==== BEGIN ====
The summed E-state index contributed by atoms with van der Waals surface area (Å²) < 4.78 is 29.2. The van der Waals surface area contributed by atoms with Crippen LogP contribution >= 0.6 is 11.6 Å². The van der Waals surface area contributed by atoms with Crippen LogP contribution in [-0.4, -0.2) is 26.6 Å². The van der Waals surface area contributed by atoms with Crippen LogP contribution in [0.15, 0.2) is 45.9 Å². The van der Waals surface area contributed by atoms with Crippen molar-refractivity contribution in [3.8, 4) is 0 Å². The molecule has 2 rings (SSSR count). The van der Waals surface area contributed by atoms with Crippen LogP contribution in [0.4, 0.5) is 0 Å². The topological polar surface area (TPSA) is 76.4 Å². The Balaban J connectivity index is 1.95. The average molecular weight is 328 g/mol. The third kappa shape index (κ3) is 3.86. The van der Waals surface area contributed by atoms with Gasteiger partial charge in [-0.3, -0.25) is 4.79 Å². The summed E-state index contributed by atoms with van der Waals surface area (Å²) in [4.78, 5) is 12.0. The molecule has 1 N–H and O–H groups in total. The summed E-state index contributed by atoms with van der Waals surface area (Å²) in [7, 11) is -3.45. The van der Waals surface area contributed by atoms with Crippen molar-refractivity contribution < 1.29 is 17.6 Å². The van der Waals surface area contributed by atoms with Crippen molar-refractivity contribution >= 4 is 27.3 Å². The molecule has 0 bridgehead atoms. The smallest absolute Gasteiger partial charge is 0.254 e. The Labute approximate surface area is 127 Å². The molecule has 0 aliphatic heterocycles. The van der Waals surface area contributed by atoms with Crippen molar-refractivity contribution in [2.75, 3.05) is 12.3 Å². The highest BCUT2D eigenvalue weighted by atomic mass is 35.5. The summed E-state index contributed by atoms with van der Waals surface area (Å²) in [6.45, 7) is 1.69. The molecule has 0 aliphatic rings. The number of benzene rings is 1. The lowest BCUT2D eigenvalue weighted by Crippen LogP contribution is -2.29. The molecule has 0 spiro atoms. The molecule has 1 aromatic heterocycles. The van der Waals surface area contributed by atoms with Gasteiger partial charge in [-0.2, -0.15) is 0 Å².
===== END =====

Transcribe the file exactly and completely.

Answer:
The summed E-state index contributed by atoms with van der Waals surface area (Å²) < 4.78 is 29.2. The van der Waals surface area contributed by atoms with Crippen LogP contribution >= 0.6 is 11.6 Å². The van der Waals surface area contributed by atoms with Crippen LogP contribution in [-0.4, -0.2) is 26.6 Å². The van der Waals surface area contributed by atoms with Crippen LogP contribution in [0.15, 0.2) is 45.9 Å². The van der Waals surface area contributed by atoms with Crippen molar-refractivity contribution in [3.8, 4) is 0 Å². The molecule has 2 rings (SSSR count). The van der Waals surface area contributed by atoms with Crippen LogP contribution in [0.4, 0.5) is 0 Å². The topological polar surface area (TPSA) is 76.4 Å². The Balaban J connectivity index is 1.95. The average molecular weight is 328 g/mol. The third kappa shape index (κ3) is 3.86. The van der Waals surface area contributed by atoms with Gasteiger partial charge in [-0.3, -0.25) is 4.79 Å². The summed E-state index contributed by atoms with van der Waals surface area (Å²) in [4.78, 5) is 12.0. The molecule has 1 N–H and O–H groups in total. The summed E-state index contributed by atoms with van der Waals surface area (Å²) in [7, 11) is -3.45. The van der Waals surface area contributed by atoms with Crippen molar-refractivity contribution < 1.29 is 17.6 Å². The van der Waals surface area contributed by atoms with Crippen molar-refractivity contribution >= 4 is 27.3 Å². The molecule has 0 bridgehead atoms. The smallest absolute Gasteiger partial charge is 0.254 e. The Labute approximate surface area is 127 Å². The molecule has 0 aliphatic heterocycles. The van der Waals surface area contributed by atoms with Crippen molar-refractivity contribution in [2.75, 3.05) is 12.3 Å². The highest BCUT2D eigenvalue weighted by atomic mass is 35.5. The summed E-state index contributed by atoms with van der Waals surface area (Å²) in [6.45, 7) is 1.69. The molecule has 0 aliphatic rings. The number of benzene rings is 1. The lowest BCUT2D eigenvalue weighted by Crippen LogP contribution is -2.29. The molecule has 0 spiro atoms. The molecule has 1 aromatic heterocycles. The van der Waals surface area contributed by atoms with Gasteiger partial charge in [-0.2, -0.15) is 0 Å².